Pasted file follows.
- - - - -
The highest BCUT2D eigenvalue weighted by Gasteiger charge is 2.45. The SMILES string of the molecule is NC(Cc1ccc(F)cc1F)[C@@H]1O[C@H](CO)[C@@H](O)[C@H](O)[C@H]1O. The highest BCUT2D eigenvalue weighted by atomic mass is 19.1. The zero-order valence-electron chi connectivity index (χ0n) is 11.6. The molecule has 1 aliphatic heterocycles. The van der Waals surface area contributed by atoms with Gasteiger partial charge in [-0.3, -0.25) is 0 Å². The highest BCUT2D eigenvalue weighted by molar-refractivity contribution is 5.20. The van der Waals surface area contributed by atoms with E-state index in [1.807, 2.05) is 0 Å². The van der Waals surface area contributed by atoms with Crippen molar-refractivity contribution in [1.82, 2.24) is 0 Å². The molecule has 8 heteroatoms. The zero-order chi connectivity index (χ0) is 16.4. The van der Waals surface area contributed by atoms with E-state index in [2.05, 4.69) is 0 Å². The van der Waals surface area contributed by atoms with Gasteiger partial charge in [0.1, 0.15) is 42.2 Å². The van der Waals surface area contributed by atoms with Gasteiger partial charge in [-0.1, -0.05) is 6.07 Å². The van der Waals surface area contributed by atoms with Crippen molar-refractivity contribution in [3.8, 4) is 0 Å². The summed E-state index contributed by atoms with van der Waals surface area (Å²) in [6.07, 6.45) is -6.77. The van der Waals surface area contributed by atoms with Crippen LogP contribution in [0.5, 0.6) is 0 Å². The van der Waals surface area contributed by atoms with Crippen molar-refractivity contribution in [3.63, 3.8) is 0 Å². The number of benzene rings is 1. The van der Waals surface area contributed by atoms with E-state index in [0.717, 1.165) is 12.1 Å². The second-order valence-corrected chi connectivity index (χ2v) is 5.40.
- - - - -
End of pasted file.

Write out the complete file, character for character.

The highest BCUT2D eigenvalue weighted by Gasteiger charge is 2.45. The SMILES string of the molecule is NC(Cc1ccc(F)cc1F)[C@@H]1O[C@H](CO)[C@@H](O)[C@H](O)[C@H]1O. The highest BCUT2D eigenvalue weighted by atomic mass is 19.1. The zero-order valence-electron chi connectivity index (χ0n) is 11.6. The molecule has 1 aliphatic heterocycles. The van der Waals surface area contributed by atoms with Gasteiger partial charge in [-0.3, -0.25) is 0 Å². The highest BCUT2D eigenvalue weighted by molar-refractivity contribution is 5.20. The van der Waals surface area contributed by atoms with E-state index in [1.807, 2.05) is 0 Å². The van der Waals surface area contributed by atoms with Crippen molar-refractivity contribution in [1.82, 2.24) is 0 Å². The molecule has 8 heteroatoms. The zero-order chi connectivity index (χ0) is 16.4. The van der Waals surface area contributed by atoms with E-state index in [2.05, 4.69) is 0 Å². The van der Waals surface area contributed by atoms with Gasteiger partial charge in [0.1, 0.15) is 42.2 Å². The van der Waals surface area contributed by atoms with Gasteiger partial charge in [-0.1, -0.05) is 6.07 Å². The van der Waals surface area contributed by atoms with Crippen molar-refractivity contribution in [3.8, 4) is 0 Å². The summed E-state index contributed by atoms with van der Waals surface area (Å²) in [6.07, 6.45) is -6.77. The van der Waals surface area contributed by atoms with Crippen LogP contribution in [0.5, 0.6) is 0 Å². The van der Waals surface area contributed by atoms with Crippen molar-refractivity contribution in [3.63, 3.8) is 0 Å². The number of benzene rings is 1. The van der Waals surface area contributed by atoms with E-state index in [0.717, 1.165) is 12.1 Å². The second-order valence-corrected chi connectivity index (χ2v) is 5.40.